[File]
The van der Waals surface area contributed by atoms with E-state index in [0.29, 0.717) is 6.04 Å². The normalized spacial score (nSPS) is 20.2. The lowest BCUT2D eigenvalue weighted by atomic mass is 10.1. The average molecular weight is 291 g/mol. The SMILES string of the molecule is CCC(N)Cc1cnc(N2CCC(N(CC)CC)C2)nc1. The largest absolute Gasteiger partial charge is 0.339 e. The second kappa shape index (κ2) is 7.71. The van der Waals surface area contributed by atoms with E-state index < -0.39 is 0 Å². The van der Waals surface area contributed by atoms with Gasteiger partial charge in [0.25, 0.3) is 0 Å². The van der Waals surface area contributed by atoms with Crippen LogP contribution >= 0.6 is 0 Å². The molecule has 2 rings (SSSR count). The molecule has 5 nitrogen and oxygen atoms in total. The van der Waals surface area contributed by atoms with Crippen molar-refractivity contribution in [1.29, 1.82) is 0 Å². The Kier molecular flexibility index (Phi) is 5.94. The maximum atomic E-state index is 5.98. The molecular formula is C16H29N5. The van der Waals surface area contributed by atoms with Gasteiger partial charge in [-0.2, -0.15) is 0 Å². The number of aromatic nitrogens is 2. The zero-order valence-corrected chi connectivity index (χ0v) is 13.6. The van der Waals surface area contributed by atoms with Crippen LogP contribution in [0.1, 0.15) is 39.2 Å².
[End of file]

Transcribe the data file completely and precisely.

The van der Waals surface area contributed by atoms with E-state index in [0.29, 0.717) is 6.04 Å². The normalized spacial score (nSPS) is 20.2. The lowest BCUT2D eigenvalue weighted by atomic mass is 10.1. The average molecular weight is 291 g/mol. The SMILES string of the molecule is CCC(N)Cc1cnc(N2CCC(N(CC)CC)C2)nc1. The largest absolute Gasteiger partial charge is 0.339 e. The second kappa shape index (κ2) is 7.71. The van der Waals surface area contributed by atoms with E-state index < -0.39 is 0 Å². The van der Waals surface area contributed by atoms with Gasteiger partial charge in [0.25, 0.3) is 0 Å². The van der Waals surface area contributed by atoms with Crippen LogP contribution >= 0.6 is 0 Å². The molecule has 2 rings (SSSR count). The molecule has 5 nitrogen and oxygen atoms in total. The van der Waals surface area contributed by atoms with Crippen molar-refractivity contribution in [1.29, 1.82) is 0 Å². The Kier molecular flexibility index (Phi) is 5.94. The maximum atomic E-state index is 5.98. The molecular formula is C16H29N5. The van der Waals surface area contributed by atoms with Gasteiger partial charge in [-0.2, -0.15) is 0 Å². The number of aromatic nitrogens is 2. The zero-order valence-corrected chi connectivity index (χ0v) is 13.6. The van der Waals surface area contributed by atoms with Crippen LogP contribution in [0.1, 0.15) is 39.2 Å².